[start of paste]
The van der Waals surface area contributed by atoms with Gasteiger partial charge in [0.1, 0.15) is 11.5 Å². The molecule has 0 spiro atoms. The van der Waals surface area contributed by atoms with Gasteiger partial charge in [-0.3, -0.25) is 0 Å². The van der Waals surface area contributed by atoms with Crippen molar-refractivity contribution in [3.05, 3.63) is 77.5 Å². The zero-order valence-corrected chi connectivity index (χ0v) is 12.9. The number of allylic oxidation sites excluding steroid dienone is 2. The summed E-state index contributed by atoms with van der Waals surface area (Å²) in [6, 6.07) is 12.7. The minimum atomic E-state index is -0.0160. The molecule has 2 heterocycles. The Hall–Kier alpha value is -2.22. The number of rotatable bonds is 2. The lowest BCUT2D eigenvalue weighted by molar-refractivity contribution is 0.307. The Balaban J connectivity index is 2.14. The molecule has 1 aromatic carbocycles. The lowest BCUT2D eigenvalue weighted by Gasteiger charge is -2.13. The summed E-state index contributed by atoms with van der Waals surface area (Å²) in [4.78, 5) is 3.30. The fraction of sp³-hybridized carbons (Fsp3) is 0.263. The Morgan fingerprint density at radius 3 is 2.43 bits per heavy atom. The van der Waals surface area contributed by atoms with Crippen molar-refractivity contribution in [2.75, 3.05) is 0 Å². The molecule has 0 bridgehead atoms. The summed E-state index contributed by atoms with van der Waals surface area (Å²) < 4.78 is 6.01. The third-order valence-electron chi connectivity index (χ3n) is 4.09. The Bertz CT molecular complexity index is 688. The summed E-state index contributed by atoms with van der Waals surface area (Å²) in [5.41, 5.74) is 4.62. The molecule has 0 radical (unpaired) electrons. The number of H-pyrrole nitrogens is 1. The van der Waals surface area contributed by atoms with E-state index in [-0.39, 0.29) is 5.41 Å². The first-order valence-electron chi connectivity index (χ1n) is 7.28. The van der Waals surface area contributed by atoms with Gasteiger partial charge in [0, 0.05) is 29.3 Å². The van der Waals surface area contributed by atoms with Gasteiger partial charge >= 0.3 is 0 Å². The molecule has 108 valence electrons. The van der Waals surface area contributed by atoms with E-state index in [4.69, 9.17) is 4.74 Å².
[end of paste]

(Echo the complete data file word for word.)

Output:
The van der Waals surface area contributed by atoms with Gasteiger partial charge in [0.1, 0.15) is 11.5 Å². The molecule has 0 spiro atoms. The van der Waals surface area contributed by atoms with Gasteiger partial charge in [-0.3, -0.25) is 0 Å². The van der Waals surface area contributed by atoms with Crippen molar-refractivity contribution in [3.05, 3.63) is 77.5 Å². The zero-order valence-corrected chi connectivity index (χ0v) is 12.9. The number of allylic oxidation sites excluding steroid dienone is 2. The summed E-state index contributed by atoms with van der Waals surface area (Å²) in [6, 6.07) is 12.7. The minimum atomic E-state index is -0.0160. The molecule has 2 heterocycles. The Hall–Kier alpha value is -2.22. The number of rotatable bonds is 2. The lowest BCUT2D eigenvalue weighted by molar-refractivity contribution is 0.307. The Balaban J connectivity index is 2.14. The molecule has 1 aromatic carbocycles. The lowest BCUT2D eigenvalue weighted by Gasteiger charge is -2.13. The summed E-state index contributed by atoms with van der Waals surface area (Å²) in [4.78, 5) is 3.30. The fraction of sp³-hybridized carbons (Fsp3) is 0.263. The Morgan fingerprint density at radius 3 is 2.43 bits per heavy atom. The van der Waals surface area contributed by atoms with Crippen molar-refractivity contribution in [2.75, 3.05) is 0 Å². The molecule has 0 bridgehead atoms. The summed E-state index contributed by atoms with van der Waals surface area (Å²) < 4.78 is 6.01. The third-order valence-electron chi connectivity index (χ3n) is 4.09. The Bertz CT molecular complexity index is 688. The summed E-state index contributed by atoms with van der Waals surface area (Å²) in [5.41, 5.74) is 4.62. The molecule has 0 radical (unpaired) electrons. The number of H-pyrrole nitrogens is 1. The van der Waals surface area contributed by atoms with E-state index in [-0.39, 0.29) is 5.41 Å². The first-order valence-electron chi connectivity index (χ1n) is 7.28. The van der Waals surface area contributed by atoms with Gasteiger partial charge in [0, 0.05) is 29.3 Å². The van der Waals surface area contributed by atoms with Gasteiger partial charge >= 0.3 is 0 Å². The molecule has 108 valence electrons. The van der Waals surface area contributed by atoms with E-state index in [4.69, 9.17) is 4.74 Å².